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28
Dynamic Bayesian Networks: Representation, Inference and Learning
, 2002
"... Modelling sequential data is important in many areas of science and engineering. Hidden Markov models (HMMs) and Kalman filter models (KFMs) are popular for this because they are simple and flexible. For example, HMMs have been used for speech recognition and biosequence analysis, and KFMs have bee ..."
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Cited by 579 (3 self)
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Modelling sequential data is important in many areas of science and engineering. Hidden Markov models (HMMs) and Kalman filter models (KFMs) are popular for this because they are simple and flexible. For example, HMMs have been used for speech recognition and biosequence analysis, and KFMs have been used for problems ranging from tracking planes and missiles to predicting the economy. However, HMMs
and KFMs are limited in their “expressive power”. Dynamic Bayesian Networks (DBNs) generalize HMMs by allowing the state space to be represented in factored form, instead of as a single discrete random variable. DBNs generalize KFMs by allowing arbitrary probability distributions, not just (unimodal) linearGaussian. In this thesis, I will discuss how to represent many different kinds of models as DBNs, how to perform exact and approximate inference in DBNs, and how to learn DBN models from sequential data.
In particular, the main novel technical contributions of this thesis are as follows: a way of representing
Hierarchical HMMs as DBNs, which enables inference to be done in O(T) time instead of O(T 3), where T is the length of the sequence; an exact smoothing algorithm that takes O(log T) space instead of O(T); a simple way of using the junction tree algorithm for online inference in DBNs; new complexity bounds on exact online inference in DBNs; a new deterministic approximate inference algorithm called factored frontier; an analysis of the relationship between the BK algorithm and loopy belief propagation; a way of
applying RaoBlackwellised particle filtering to DBNs in general, and the SLAM (simultaneous localization
and mapping) problem in particular; a way of extending the structural EM algorithm to DBNs; and a variety of different applications of DBNs. However, perhaps the main value of the thesis is its catholic presentation of the field of sequential data modelling.
Stable Local Computation with Conditional Gaussian Distributions
 Statistics and Computing
, 1999
"... : This article describes a propagation scheme for Bayesian networks with conditional Gaussian distributions that does not have the numerical weaknesses of the scheme derived in Lauritzen (1992). The propagation architecture is that of Lauritzen and Spiegelhalter (1988). In addition to the means and ..."
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Cited by 63 (1 self)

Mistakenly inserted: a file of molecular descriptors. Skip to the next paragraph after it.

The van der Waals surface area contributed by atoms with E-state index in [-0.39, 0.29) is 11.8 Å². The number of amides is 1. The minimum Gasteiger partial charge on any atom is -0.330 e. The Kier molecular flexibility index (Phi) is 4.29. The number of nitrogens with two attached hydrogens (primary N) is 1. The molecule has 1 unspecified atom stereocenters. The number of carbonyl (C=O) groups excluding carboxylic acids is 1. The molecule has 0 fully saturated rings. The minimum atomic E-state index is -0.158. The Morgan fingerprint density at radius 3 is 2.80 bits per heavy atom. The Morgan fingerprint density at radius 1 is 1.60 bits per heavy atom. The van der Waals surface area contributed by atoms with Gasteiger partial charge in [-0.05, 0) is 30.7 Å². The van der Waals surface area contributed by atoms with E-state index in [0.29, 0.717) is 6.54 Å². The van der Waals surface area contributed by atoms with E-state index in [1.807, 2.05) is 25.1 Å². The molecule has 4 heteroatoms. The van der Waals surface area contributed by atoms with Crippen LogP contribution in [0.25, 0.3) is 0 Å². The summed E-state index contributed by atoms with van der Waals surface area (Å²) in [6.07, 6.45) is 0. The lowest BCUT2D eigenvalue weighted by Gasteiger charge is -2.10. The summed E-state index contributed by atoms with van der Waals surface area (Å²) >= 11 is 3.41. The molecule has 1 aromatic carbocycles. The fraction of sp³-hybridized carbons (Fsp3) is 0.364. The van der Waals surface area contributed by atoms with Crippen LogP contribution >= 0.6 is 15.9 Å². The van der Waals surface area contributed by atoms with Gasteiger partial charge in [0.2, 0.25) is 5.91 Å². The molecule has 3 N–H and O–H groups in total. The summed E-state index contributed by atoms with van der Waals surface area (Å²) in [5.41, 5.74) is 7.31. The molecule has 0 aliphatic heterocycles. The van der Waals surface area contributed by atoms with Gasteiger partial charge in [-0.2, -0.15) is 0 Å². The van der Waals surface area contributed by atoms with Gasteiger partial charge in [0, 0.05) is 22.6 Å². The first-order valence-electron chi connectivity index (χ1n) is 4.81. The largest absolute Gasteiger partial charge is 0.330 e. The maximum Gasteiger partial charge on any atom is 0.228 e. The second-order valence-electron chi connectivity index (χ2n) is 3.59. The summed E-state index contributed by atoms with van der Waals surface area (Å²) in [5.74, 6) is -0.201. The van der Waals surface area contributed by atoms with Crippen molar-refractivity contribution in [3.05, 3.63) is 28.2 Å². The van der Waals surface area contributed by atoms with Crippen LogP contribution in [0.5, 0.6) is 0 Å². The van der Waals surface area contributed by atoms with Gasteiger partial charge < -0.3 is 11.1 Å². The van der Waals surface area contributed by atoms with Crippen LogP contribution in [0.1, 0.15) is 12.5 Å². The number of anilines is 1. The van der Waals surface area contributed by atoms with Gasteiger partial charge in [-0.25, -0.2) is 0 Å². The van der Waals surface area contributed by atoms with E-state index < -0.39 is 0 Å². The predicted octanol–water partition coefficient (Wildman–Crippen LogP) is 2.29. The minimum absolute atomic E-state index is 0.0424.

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: This article describes a propagation scheme for Bayesian networks with conditional Gaussian distributions that does not have the numerical weaknesses of the scheme derived in Lauritzen (1992). The propagation architecture is that of Lauritzen and Spiegelhalter (1988). In addition to the means and variances provided by the previous algorithm, the new propagation scheme yields full local marginal distributions. The new scheme also handles linear deterministic relationships between continuous variables in the network specification. The new propagation scheme is in many ways faster and simpler than previous schemes and the method has been implemented in the most recent version of the HUGIN software. Key words: Artificial intelligence, Bayesian networks, CG distributions, Gaussian mixtures, probabilistic expert systems, propagation of evidence. 1 Introduction Bayesian networks have developed into an important tool for building systems for decision support in environments characterized by...
Graphical Models for Genetic Analyses
 STATISTTICAL SCIENCE
, 2003
"... This paper introduces graphical models as a natural environment in which to formulate and solve problems in genetics and related areas. Particular emphasis is given to the relationships among various local computation algorithms which have been developed within the hitherto mostly separate areas o ..."
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Cited by 30 (1 self)
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This paper introduces graphical models as a natural environment in which to formulate and solve problems in genetics and related areas. Particular emphasis is given to the relationships among various local computation algorithms which have been developed within the hitherto mostly separate areas of graphical models and genetics. The potential of graphical models is explored and illustrated through a number of example applications where the genetic element is substantial or dominating.
Soft Evidential Update for Probabilistic Multiagent Systems
 INTERNATIONAL JOURNAL OF APPROXIMATE REASONING
, 2000
"... We address the problem of updating a probability distribution represented by a Bayesian network upon presentation of soft evidence. Our motivation ..."
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Cited by 26 (5 self)
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We address the problem of updating a probability distribution represented by a Bayesian network upon presentation of soft evidence. Our motivation